It's much easier to evaluate a company and its stock when it offers a product or service that is highly regarded by consumers and you can see a continued demand for that product. That's what originally excited Warren Buffett about Gillette and Coca-Cola (KO) many years ago.
The company I'm looking at today is one that most everyone is familiar with -- a strong testament to its brand power and successful execution over many years. That company is Weight Watchers International (WTW). It's anything but a fad -- being in business since 1961 suggests as much. But the stock has fallen recently from about $80 a share to $50; as a result, the company is one of the better bargains in the market today. It's moved up on my watch list, and I'm going to share my basic bullish case for the stock.
We all know what Weight Watchers does: it assists men and women in eliminating unnecessary weight. I used to be a skeptic about weight-loss programs. Because I eat healthy and exercise regularly, I was of the opinion that no one needs a weight-loss program, just a little discipline to lose weight independently. But I've removed my blinders and changed my view.
What Weight Watchers does is create a clinically proven system for weight loss: eating the right foods in the right portions, along with a path to developing a healthier lifestyle. The company offers weekly support groups where members meet and provide continuous support and encouragement for the program. Each week, approximately 1.3 million members attend more than 45,000 Weight Watchers meetings around the world run by more than 12,000 leaders, each of whom has lost weight on the Weight Watchers program. This is a stroke of genius: It provides the company with a growing base of word-of-mouth advertising. To achieve weight-loss goals requires being involved with the client every step of the way, and that's what WTW does; each step is a revenue-generating mechanism.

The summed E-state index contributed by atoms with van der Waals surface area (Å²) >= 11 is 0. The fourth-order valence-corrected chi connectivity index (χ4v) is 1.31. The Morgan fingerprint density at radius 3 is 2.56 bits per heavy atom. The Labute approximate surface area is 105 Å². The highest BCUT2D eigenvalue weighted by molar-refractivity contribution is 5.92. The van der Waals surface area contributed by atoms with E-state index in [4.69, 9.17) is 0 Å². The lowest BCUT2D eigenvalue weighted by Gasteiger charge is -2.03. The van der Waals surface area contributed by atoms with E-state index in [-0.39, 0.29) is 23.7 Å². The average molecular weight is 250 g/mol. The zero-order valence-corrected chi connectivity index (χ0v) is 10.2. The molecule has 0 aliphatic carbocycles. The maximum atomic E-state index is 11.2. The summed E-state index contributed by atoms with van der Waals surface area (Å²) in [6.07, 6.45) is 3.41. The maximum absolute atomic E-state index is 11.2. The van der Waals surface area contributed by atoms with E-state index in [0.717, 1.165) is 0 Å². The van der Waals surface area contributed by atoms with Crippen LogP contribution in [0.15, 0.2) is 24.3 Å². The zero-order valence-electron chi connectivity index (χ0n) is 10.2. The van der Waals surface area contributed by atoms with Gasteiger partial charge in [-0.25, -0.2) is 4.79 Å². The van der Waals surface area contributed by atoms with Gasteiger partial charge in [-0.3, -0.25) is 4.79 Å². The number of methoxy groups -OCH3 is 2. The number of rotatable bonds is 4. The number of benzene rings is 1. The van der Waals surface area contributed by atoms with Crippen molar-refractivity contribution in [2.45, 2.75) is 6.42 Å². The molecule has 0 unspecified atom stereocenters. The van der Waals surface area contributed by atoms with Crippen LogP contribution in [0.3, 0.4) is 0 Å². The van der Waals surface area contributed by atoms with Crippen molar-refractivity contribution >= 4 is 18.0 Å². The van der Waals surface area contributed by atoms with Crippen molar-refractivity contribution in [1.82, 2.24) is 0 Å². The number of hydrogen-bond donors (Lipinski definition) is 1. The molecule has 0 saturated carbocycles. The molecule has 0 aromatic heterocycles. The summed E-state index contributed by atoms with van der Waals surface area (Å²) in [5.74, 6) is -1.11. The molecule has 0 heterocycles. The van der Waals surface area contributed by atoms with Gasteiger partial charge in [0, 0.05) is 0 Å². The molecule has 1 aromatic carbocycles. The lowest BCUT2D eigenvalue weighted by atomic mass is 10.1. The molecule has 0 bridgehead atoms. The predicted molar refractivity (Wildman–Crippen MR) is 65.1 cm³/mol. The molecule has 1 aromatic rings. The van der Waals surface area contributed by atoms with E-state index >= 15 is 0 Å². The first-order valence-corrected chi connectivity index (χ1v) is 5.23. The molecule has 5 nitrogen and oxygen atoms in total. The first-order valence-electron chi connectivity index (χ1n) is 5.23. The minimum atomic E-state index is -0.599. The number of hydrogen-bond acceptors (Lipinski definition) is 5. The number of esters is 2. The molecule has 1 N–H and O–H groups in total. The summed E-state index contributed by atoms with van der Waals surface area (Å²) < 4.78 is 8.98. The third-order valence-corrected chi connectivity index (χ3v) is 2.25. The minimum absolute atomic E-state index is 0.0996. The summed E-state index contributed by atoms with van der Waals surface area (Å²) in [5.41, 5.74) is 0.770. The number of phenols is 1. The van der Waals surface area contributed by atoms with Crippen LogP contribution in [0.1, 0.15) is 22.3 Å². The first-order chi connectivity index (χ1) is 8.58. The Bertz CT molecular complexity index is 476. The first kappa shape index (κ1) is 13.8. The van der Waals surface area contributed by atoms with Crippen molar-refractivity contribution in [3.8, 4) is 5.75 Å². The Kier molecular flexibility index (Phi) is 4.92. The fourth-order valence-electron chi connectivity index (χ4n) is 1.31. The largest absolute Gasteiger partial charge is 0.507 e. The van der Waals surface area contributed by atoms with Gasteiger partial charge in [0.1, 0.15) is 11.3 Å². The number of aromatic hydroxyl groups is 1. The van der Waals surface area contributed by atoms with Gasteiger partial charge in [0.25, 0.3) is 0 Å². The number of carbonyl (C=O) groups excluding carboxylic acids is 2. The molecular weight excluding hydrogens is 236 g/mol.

Its proprietary PointsPlus weight-loss system is a very effective tool. Members are assigned daily point limits and all the foods they eat are assigned a point value. This system serves to easily quantify whether or not a member is consuming more than he or she needs in a given day. Weightwatchers.com is experiencing the greatest growth. For a monthly fee, subscribers get access to recipes and other tools that create a virtual weight-loss coach. The company's newest spokeswoman, Jessica Simpson, should benefit the company: She relied on Weight Watchers to regain her figure after childbirth. Continued endorsements from celebrities such as Charles Barkley and Jennifer Hudson also reinforce the effectiveness of the brand.
Weight management is a growing market, estimated to be worth $60 billion in 2010. Over the past 20 years, the number of obese and overweight people has steadily increased, and Weight Watchers expects to that number to reach 3 billion by 2015. In the U.S., Weight Watchers estimates that more than 60% of the population over the age of 19 is overweight. When you consider the healthcare implications of obesity on disease risk and the costs incurred, weight management becomes a very valuable tool in reducing healthcare costs.
WTW spins off a lot of free cash flow. From 2009 to 2011, free cash flow grew to nearly $400 million from $250 million. The current market cap is $3 billion and enterprise value is $5.3 billion. WTW requires very little cash to run its business; when this is the case, it's optimal to have a levered capital structure. Recognized as the leading brand in weight management, the 40% selloff in the shares has made WTW very attractive. The stock dropped on weaker-than-expected earnings as membership numbers disappointed. Yet demand for WTW isn't going anywhere; clearly, it's the most recognized and effective brand in the weight-management industry. The website is a fast growing part of the business that should continue to drive cash-flow growth. The short-term setback severely discounts the long-term growth potential of a company regarded as best in class in a growing market.